Poet, Anatole France, once observed that, "it is the certainty that they possess the truth that makes men cruel." He could just as easily be commenting on two recent actions of our present federal government that fly directly in the face of what is supposed to be good politics: giving the people what they want. How else to explain the undue harshness against this country's veterans, or the outright attack and manipulation in the Harper government's attempts to revamp Elections Canada to its own purposes? What makes both of these instances so remarkable is the sheer arrogance of a government acting against the best interests of its own people.
The challenges that remain in Afghanistan are significant and they are copiously documented elsewhere and do not require repeating here. But the challenges should not overshadow the progress, and what can be concluded from the state of affairs in Afghanistan today is that Afghanistan is far better off today than it was in in 2001.
The Canadian media has missed, or, rather, sidestepped the opportunity to truly learn the lessons Madiba taught the world. Politicians and establishment hacks invariably give empty words. The juxtaposition of Canada's multicultural crown and the apartheid-like pyramid of pundits is a cross Canadians will have to bear. But, there are a few notable (positive) exceptions in the coverage of Mandela's death.
As an entrepreneur or expert in your field, you need to stay ahead of the competition. Journalists are constantly seeking experts in a wide-rage of fields to be their "go-to" authorities, to provide comment on current affairs or on industry stories they are writing, or simply to help understand complex issues that they are covering. So, get on their radar screens!
The daily, international circus that Rob Ford is circumventing so disastrously right now demonstrates why it's so important to have a Crisis Communications Plan and stick to it. In every crisis there is an opportunity to learn and to grow and to become stronger. Here's hoping that this week is a little quieter for Ford.
For all the Duffys, Harpers, Harbs, Wallins and Brazeaus, there are the quiet, reasoned and compassionate voices of the Segals, Dallaires and Cowans, and, yes, the Munsons, fighting for the humanity of Canadians instead of the loyalty of their base. They have tackled the political order in both houses and in every party to restore this country's image in the world.
The real scandal of politics at present is not about a number of high profile, well-attired, and well-trained political elite caught in scanda. The true victims in this very moment are all those Canadians seeking work, lining up at food banks, hoping for better Veteran's benefits, the hundreds of Aboriginal women gone missing and presumed deceased, those waiting for extensive times in emergency rooms, and those on the wrong side of the ever-widening gap between the rich and the poor in this country. They look in vain to both Houses of Parliament for a proper addressing of their circumstances.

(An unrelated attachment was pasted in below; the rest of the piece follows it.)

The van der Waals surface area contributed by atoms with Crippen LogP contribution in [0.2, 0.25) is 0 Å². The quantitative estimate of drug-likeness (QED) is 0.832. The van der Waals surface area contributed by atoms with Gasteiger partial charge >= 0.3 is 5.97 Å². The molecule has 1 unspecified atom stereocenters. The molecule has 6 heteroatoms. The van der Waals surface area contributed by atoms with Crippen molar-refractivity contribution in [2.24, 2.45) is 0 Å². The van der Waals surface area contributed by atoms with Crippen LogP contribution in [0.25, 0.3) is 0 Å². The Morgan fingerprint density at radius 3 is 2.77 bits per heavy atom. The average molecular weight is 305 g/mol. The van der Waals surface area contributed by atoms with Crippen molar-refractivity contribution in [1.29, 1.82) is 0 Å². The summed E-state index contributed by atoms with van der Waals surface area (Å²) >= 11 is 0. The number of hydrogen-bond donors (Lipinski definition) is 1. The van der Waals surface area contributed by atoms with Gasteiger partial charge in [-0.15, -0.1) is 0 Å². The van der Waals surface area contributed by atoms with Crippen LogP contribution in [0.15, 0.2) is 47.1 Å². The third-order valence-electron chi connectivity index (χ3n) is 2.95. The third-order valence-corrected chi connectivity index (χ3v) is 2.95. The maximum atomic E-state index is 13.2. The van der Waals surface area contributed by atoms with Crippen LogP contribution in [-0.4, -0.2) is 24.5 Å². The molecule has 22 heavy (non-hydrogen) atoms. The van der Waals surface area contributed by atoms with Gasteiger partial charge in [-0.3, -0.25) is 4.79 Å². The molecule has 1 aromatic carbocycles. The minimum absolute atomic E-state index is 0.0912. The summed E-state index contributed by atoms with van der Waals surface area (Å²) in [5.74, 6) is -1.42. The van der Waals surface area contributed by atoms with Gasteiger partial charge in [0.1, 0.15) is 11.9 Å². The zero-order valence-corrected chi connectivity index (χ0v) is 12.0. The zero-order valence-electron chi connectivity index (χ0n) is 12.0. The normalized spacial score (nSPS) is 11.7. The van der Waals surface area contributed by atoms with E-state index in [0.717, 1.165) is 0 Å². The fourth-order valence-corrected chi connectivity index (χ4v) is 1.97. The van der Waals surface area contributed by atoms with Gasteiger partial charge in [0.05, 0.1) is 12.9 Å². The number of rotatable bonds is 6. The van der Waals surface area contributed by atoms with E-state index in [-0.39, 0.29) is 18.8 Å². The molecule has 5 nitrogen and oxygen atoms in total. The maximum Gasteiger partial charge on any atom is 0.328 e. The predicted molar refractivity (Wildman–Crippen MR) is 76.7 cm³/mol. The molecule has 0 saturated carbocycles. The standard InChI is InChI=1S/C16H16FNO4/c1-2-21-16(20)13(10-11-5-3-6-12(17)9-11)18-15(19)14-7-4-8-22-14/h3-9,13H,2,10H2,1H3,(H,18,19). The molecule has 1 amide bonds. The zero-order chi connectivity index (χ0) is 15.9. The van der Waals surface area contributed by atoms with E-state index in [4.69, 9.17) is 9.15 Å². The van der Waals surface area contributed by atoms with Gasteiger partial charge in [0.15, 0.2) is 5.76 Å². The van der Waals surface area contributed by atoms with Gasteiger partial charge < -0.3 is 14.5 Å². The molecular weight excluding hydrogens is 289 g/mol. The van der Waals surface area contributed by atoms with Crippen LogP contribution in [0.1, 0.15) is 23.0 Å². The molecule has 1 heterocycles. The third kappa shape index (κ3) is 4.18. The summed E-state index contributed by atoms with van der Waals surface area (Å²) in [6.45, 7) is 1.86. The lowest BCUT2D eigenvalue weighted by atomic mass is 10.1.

In a top NHL hockey market, there is nothing a Vancouver Canucks player or coach does on or off the ice that goes unnoticed by the city's sports media. During the recent off-season, Vancouver headlines focused on the new "man in charge", coach John Tortorella, a man known for his impatient and often volatile relationship with sports media. From screaming and swearing at reporters to his aggressive approach in post game media scrums, Tortorella has earned a reputation with those in the press box. So how has the NHL coach handled the tenacious Vancouver sports media so far?
In terms of visible minorities, the Globe and Mail is doing no better than its national print-based competitors in providing a forum for ethnic Canadian voices. This diverse demographic is projected to grow to a third of the Canadian population by 2030. Is traditional Canadian media doing anything to include, reflect or address their experiences in the multicultural mosaic, building on the wave of the present and future? The examples are few and far between.
Is suicide really contagious? Along with celebrity suicides, research has linked copycat deaths to news stories describing specific locations and/or methods of committing suicide that increases the likelihood of vulnerable people killing themselves in the same way. However, looking at the data on a per-country basis reveals a different story about how suicide is reported, and why.
You may have noticed variations of the term "online trolling" creeping their way into the style guides of your favourite news outlets over the past year. What the Internet need not attempt is to expunge trolls. Instead, the digital class must work towards a renegotiation of its idioms. A key part of this process will be coaxing more nuance from terms like trolls and trolling, insisting on new ways of delineating the undesirable from the criminal: the process from the by-product. Resist the rush to concede the perch of the troll; it's all many of us have left.
Several large media organizations won't publish articles if a travel writer received assistance from a tourism board, or they will put a disclosure at the end of the article saying the trip was sponsored. This is a blatant double standard, and it stands to hurt and limit the importance of travel journalism.